Opinion: A royal violation of public privacy


A Royal Violation of Public Privacy

On the whole, the British people were outraged at the revelation that topless pictures of Kate Middleton the Duchess of Cambridge had been taken from a great distance with the aid of a long range camera lens, something like a sniper rifle. No British publication would touch the images, in a display of national solidarity and respect. Even with the morality element of newspaper and magazine editors is subtracted, it would be likely that such a publication would simply not sell in the UK. The British may love a scandal, but they also appeared genuinely upset on Kate’s behalf, as if people could identify with her as their own sister, daughter or friend. The sense of afrontation was almost personal and this is where we see a kind of ownership that the British feel towards their Royal family.
It is fantastic that the British are so fond of their Royal Family- in fact, it could be argued that the only reason that they have one at all is because the monarchy have managed to remain in favor. This is no mean feat, it is never too late to go the way of the Tsar, the Kaiser or Louis XVI and this is not a secret within Clarence House, in order to sustain an amicable relationship with the British public, the Royal Family must be constantly on the winning side of a great PR battle to guarantee their existence for future generations. The importance of maintaining this good relationship cannot be taken for granted, there have been several points over the last century where enchantment with the Royal Family has worn thin giving rise to popularity of republican ideas. If there was not substantial evidence to suggest that the collective revenue of the Windsors and co. created by tourism, charitable endorsements and even merchandising outweighed the tax payer contribution, it is certainly not out with the bounds of the imagination to suggest that the position on the monarchy would have been jeopardized a long time ago.
It is funny how traditionally the people
were the humble lowly subjects of the King, Queen, Princes, Princesses and so on- in the modern era the roles have almost been reversed. The Royal family are no longer ruling figure heads, rather they exist for our amusement, the are trotted out for photo opportunities with youth groups and community projects, the most intimate details of their lives are fair game and media fodder. They are obliged to pull their children into the bright lights and to pile pressure on to them to act and behave, and dress and smile in a fitting manor. Carla Sarkozy said she would not allow the media access to photos to her and her husband Nicolas Sarkozy’s new baby while Sarkozy was still president. If a pair of senior Royals were to become parents and refuse official pictures to be released of their child, there would be outrage, outrage like Kate’s topless situation because, we feel some sort of ownership over that new baby, we would feel like it was our right to see pictures of the child, just as we might feel a form of entitlement to pictures of a new nice, nephew, cousin or a friend’s child. Just as we would feel insulted if we were denied pictures of the children of someone we actually know and are close to, we would feel insulted if the parents of the future King or Queen wished to maintain privacy. The parents have little choice, this new baby has been born into unimaginable wealth, power and privilege at our discretion, they have won the lottery of life, but it has come at a cost, they are condemned to a life of public entertainment. They will never be able to go to a party and relax without criticism, they will never date or talk to members of the opposite sex without speculation, they will always wonder about the intentions of their peers, they will never go to university or school without scrutiny, from the moment of conception they will be like a cell under a microscope. Possibly a good 95% of us would trade everything we have to be a prince or princess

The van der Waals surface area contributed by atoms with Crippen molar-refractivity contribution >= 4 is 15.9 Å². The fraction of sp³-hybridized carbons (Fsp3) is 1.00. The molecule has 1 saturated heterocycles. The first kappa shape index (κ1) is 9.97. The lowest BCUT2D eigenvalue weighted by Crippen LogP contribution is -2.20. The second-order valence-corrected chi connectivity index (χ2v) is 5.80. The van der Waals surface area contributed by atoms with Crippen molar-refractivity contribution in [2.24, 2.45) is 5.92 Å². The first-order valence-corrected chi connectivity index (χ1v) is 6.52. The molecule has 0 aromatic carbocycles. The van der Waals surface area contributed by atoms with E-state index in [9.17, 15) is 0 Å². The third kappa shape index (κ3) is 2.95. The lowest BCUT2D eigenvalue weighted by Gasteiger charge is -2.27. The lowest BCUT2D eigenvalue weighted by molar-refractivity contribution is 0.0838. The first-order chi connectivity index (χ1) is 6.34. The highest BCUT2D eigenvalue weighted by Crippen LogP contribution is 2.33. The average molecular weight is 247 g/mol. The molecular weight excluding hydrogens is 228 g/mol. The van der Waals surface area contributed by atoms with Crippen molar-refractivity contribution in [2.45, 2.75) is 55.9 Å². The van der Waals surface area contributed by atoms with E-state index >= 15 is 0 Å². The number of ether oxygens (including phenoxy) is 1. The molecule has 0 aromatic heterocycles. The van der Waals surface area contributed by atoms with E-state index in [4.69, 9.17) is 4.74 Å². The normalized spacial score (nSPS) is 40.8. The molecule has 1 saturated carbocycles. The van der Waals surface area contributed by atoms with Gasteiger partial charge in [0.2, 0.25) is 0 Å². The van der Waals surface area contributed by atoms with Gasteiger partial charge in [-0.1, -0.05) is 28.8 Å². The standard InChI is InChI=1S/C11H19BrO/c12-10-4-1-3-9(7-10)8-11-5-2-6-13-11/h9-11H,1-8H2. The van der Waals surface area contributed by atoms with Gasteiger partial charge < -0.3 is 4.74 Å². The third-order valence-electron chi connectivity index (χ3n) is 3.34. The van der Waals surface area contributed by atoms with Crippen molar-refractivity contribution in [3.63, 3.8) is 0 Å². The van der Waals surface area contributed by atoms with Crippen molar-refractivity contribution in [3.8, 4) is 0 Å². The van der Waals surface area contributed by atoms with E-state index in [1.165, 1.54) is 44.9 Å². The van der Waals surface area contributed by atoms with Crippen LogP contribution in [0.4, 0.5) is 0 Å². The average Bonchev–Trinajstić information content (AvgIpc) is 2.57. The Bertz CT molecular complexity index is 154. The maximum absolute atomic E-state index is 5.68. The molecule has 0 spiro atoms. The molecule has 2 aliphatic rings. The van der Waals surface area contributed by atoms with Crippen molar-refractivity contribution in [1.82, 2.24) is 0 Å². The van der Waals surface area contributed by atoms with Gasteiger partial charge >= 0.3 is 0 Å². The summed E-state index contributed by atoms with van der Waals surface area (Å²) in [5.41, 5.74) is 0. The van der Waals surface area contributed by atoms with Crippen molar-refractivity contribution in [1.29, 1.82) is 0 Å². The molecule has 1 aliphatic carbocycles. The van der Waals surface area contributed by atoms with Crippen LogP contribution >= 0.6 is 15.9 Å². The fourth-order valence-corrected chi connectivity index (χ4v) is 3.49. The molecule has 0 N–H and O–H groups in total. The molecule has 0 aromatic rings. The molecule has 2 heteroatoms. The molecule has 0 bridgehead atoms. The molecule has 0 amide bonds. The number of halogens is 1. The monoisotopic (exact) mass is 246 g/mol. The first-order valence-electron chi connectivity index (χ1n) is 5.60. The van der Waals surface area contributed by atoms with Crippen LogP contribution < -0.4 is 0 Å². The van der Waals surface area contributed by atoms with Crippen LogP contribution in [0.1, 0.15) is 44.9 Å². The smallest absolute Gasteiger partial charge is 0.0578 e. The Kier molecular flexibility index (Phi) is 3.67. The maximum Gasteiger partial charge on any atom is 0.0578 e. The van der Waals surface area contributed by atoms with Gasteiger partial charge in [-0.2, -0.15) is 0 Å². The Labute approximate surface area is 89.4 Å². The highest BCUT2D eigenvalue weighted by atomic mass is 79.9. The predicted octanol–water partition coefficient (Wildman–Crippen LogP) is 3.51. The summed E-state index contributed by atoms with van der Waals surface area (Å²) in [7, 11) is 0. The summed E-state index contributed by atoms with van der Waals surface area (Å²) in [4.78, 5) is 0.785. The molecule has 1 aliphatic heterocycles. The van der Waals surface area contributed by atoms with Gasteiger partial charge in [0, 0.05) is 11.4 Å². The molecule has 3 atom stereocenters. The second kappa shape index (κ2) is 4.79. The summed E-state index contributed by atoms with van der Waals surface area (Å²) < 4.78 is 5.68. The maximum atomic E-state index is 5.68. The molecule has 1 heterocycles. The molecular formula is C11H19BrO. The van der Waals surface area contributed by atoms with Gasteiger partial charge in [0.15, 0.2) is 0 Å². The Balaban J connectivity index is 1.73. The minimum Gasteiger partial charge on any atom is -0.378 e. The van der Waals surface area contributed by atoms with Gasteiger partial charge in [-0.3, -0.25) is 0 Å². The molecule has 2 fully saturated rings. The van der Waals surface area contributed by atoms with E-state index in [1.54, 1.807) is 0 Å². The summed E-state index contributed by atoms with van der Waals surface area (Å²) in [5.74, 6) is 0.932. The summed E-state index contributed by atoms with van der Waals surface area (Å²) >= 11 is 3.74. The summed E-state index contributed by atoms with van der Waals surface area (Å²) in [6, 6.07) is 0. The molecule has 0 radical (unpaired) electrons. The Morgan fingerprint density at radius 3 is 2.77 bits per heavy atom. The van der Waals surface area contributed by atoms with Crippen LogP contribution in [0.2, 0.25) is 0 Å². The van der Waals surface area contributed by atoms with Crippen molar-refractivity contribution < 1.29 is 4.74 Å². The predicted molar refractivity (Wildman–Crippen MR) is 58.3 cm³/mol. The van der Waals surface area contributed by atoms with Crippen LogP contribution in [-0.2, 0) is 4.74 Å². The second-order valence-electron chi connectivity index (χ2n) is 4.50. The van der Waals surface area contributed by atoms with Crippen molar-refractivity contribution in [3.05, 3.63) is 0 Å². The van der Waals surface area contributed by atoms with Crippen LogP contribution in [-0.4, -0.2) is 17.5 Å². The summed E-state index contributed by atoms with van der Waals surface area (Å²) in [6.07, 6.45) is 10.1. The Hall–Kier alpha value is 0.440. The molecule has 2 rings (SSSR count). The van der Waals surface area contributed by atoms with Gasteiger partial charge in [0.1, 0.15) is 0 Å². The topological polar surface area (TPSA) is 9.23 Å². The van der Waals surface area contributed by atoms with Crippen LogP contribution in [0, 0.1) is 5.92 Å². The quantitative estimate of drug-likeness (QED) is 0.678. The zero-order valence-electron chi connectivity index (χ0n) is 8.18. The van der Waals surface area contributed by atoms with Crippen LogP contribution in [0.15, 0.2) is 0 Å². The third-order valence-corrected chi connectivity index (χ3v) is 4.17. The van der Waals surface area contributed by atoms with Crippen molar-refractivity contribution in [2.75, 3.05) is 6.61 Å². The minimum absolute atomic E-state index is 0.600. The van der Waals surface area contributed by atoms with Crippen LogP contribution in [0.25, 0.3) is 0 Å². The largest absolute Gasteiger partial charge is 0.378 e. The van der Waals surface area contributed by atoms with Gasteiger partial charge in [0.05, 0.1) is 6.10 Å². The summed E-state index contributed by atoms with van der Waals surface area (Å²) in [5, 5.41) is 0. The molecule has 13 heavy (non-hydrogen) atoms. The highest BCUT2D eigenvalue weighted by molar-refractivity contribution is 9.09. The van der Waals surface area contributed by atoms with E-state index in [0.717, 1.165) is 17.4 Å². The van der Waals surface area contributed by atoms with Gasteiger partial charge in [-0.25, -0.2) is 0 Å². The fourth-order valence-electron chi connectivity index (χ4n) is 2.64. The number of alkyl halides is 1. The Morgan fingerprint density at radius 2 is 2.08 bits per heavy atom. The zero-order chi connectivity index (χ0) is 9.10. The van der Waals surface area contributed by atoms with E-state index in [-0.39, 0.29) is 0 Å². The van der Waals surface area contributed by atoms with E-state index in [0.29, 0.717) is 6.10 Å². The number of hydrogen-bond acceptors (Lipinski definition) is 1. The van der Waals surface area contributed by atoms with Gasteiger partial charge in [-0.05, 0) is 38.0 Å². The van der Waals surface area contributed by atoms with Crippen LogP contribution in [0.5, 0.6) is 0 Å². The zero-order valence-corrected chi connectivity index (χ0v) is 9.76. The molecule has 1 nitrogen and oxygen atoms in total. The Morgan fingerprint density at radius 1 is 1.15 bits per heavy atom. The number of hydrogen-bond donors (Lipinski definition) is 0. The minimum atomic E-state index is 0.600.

given the choice. But you can’t help but wonder what goes through Prince Williams mind when topless pictures of his wife are circulating, his brother is a prime target in a war zone, he has to walk around his university town under cover of a baseball cap while security float near by and when cameras are being thrust in his face as he tries to grieve for his dead mother. He never had a choice and he understands that if he went to further efforts to increase privacy and to withdraw from the public eye, no charity appearances, no foreign tours, no public wedding; his popularity would plummet and there would be a negative reflection upon the entire family. Prince William did not have a choice, but by choosing to enter into a marriage with the future King, his wife did. She certainly did not specifically chose to be ogled in magazines across the world and her anger and disappointment is understandable, we can only sympathise with her, but her legal position is precarious. Her privacy may have been invaded, but when her only job and role is to be a public figure the argument can be made during the legal processes over just how much privacy she is entitled to.
We British love tradition, we’re happy to bow and curtsey and declare our adoration of the Queen in our national anthem, but in reality, it’s all a bit of a veneer, tradition for tradition’s sake, we are not the Queen’s loyal subjects, rather she is ours.


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